Wednesday, January 2, 2019

Part 5, T+57 -- January 2, 2018

Some of this is from Chesto over at The Boston Globe:

  • General Motors hits 200,000 benchmark for electric cars sold: This means that a trigger has been hit that will start a phase-out of the $7,500 federal tax credit for GM's electric-car buyers.
    • It will be interesting to see how the phaseout affects GM.
  • Tesla shares take a dive: The electric-car maker fell just shy of forecasts for how many vehicles it would deliver in the fourth quarter of 2018.
    • The phaseout for federal tax credits for Tesla has already begun.
    • Tesla misses Wall Street vehicle delivery estimates; shares tumble 
    • Tesla is cutting prices on all models by $2,000 to offset a reduction in federal tax credits; the $7,500 federal tax credit for Tesla cars was cut in half as of Tuesday
Apple issues rare earnings warning: The iPhone maker says revenue will fall short of expectations, in part because of an economic slowdown in China.

Year-End Summary -- Oil And Gas Permits In North Dakota -- Calendar Year 2018

Disclaimer: pretty much complete; I might become back and update.

Disclaimer: there will be typographical and factual errors.

Disclaimer: this was done quickly and not quadruple proofread.

Disclaimer: this will not agree with NDIC data, but it will be close. If this is important to you, go to the source.

Disclaimer: the number of permits by operator may not add up to total number of permits because it was hand-counted and my hands only have ten fingers (counting the thumbs); same with other data:
  • 1466 permits
    • from 34433 to 35898
  • Operators
    • Abraxas: 15
    • Armstrong Operating: 2
    • Ballard Petroleum:1
    • Behm: 1
    • BR: 15
    • Bruin: 34
    • CLR: 178
    • Cobra: 3
    • Crescent Point Energy: 13
    • Denbury: 1
    • Eagle Operating: 2
    • Enerplus: 81
    • EOG: 36
    • Equinor: 16
    • Hess: 151
    • Hunt Oil: 17
    • Iron Oil Operating: 3
    • Kraken: 77
    • Liberty Resources: 30
    • Lime Rock Resources: 21
    • Luff Exploration: 1
    • MRO: 70
    • Newfield: 29
    • Nine Point Energy: 41
    • NP Resources: 10
    • Oasis: 104
    • Petro Harvester: 6
    • Petro-Hunt: 16
    • Petroshale: 15
    • QEP: 20
    • Resonance Exploration: 3
    • Resource Energy: 8
    • RimRock: 10
    • Sinclair: 1
    • Slawson: 26
    • Southwestern Production: 4
    • True Oil: 2
    • Whiting: 182
    • Windridge: 4
    • WPX: 73
    • XTO: 131
    • Zavanna: 16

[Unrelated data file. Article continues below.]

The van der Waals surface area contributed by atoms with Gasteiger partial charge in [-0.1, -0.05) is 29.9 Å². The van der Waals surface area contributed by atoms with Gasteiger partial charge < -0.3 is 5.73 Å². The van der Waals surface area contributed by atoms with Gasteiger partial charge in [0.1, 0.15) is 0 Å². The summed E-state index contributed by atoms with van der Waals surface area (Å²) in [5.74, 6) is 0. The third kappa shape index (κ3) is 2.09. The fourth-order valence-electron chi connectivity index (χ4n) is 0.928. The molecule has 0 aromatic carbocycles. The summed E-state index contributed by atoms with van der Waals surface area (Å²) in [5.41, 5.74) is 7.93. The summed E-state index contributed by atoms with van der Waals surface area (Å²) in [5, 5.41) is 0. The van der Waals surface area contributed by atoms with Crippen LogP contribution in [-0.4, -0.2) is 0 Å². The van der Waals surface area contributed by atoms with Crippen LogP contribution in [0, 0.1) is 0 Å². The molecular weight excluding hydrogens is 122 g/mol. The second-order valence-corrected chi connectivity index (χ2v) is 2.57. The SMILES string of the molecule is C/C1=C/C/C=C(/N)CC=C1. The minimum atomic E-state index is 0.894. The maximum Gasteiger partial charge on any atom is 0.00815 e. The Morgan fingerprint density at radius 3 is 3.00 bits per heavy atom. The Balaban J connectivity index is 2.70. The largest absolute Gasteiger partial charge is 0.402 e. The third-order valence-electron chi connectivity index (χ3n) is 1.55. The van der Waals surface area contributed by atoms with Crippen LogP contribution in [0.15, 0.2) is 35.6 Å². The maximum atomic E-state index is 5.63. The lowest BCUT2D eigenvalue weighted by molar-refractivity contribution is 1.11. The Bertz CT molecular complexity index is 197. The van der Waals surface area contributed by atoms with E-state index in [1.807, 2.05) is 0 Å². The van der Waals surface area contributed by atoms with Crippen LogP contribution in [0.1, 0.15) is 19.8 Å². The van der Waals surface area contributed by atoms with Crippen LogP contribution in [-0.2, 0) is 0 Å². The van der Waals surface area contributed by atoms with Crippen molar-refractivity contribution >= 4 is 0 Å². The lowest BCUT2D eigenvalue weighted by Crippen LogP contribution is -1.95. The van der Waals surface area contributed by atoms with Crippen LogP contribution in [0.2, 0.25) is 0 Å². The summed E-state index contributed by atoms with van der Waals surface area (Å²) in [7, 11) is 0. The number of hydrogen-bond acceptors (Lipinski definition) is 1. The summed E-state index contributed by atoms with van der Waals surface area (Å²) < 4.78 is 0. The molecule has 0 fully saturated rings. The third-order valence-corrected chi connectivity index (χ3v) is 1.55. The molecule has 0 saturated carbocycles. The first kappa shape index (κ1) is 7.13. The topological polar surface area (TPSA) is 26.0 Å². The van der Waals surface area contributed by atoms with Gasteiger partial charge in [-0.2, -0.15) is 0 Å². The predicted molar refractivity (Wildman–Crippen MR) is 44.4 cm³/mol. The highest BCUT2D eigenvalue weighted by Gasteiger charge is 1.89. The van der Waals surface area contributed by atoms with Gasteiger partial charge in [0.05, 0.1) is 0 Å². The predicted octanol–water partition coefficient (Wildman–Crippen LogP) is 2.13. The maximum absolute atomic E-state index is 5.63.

• Counties
    • Williams: 420
    • Mountrail: 231
    • McKenzie: 518
    • Dunn: 232
  • Fields
    • Alger: 38
    • Alkali Creek: 34
    • Ambrose: 2
    • Antelope: 75
    • Ash Coulee: 4
    • Avoca: 14
    • Bailey: 5
    • Banks: 105
    • Baskin: 5
    • Bear Butte: 1
    • Bear Creek: 1
    • Bear Den: 1
    • Beaver Lodge: 6
    • Big Bend: 13
    • Big Butte: 7
    • Big Meadow: 1
    • Big Stone: 4
    • Bloombing Prairie 4
    • Blue Buttes: 34
    • Blue Ridge: 2
    • Bonetrail: 3
    • Brooklyn: 32
    • Burg: 2
    • Cabenet:1
    • Camp: 5
    • Capa: 17
    • Cedar Coulee: 9
    • Cedar Hills: 1
    • Charlson: 14
    • Chatfield: 1
    • Cherry Creek: 2
    • Clarks Creek: 1
    • Corinth: 6
    • Corral Creek: 2
    • Cottonwood: 2
    • Cfrazy Man Creek: 4
    • Dimmick Lake: 2
    • Dimond: 6
    • Dollar Joe: 5
    • Eagle Nest: 15
    • East Fork: 35
    • East Tioga: 5
    • Eightmile: 6
    • Eland: 1
    • Elidah: 5
    • Elk: 9
    • Ellisville: 10
    • Ellsworth: 1
    • Elm Tree: 12
    • Enget Lake: 11
    • Epping: 31
    • Fayette: 3
    • Foreman Butte: 6
    • Four Bears: 4
    • Ft Buford: 2
    • Glass Bluff: 6
    • Green Lake: 2
    • Grinnell: 11
    • Gros Ventre: 3
    • Haley: 1
    • Hamlet: 7
    • Hawkeye: 4
    • Haystack Butte: 25
    • Heart Butte: 32
    • Hofflund: 6
    • Jim Creek: 5
    • Juno: 1
    • Killdeer: 18
    • Kittleson Slough: 2
    • Larson: 1
    • Little Knife: 7
    • Little Tank: 1
    • Lone Tree Lake: 8
    • Lonesome: 1
    • Long Creek: 12
    • Lost Bridge: 9
    • Mandaree: 44
    • Manitou: 5
    • Manning: 3
    • Marmon: 1
    • McGregor: 3
    • McGregory Buttes: 29
    • Missouri Ridge: 2
    • Moccasin Creek: 4
    • Mondak: 1
    • Murphy Creek: 4
    • North Elkhorn Ranch: 3
    • North Fork: 34
    • Oakdale: 12
    • Oliver: 18
    • Painted Woods: 6
    • Parshall: 24
    • Patent Gate: 3
    • Pembroke: 39
    • Pershing: 7
    • Pleasant Valley: 8
    • Poe: 9
    • Portal: 10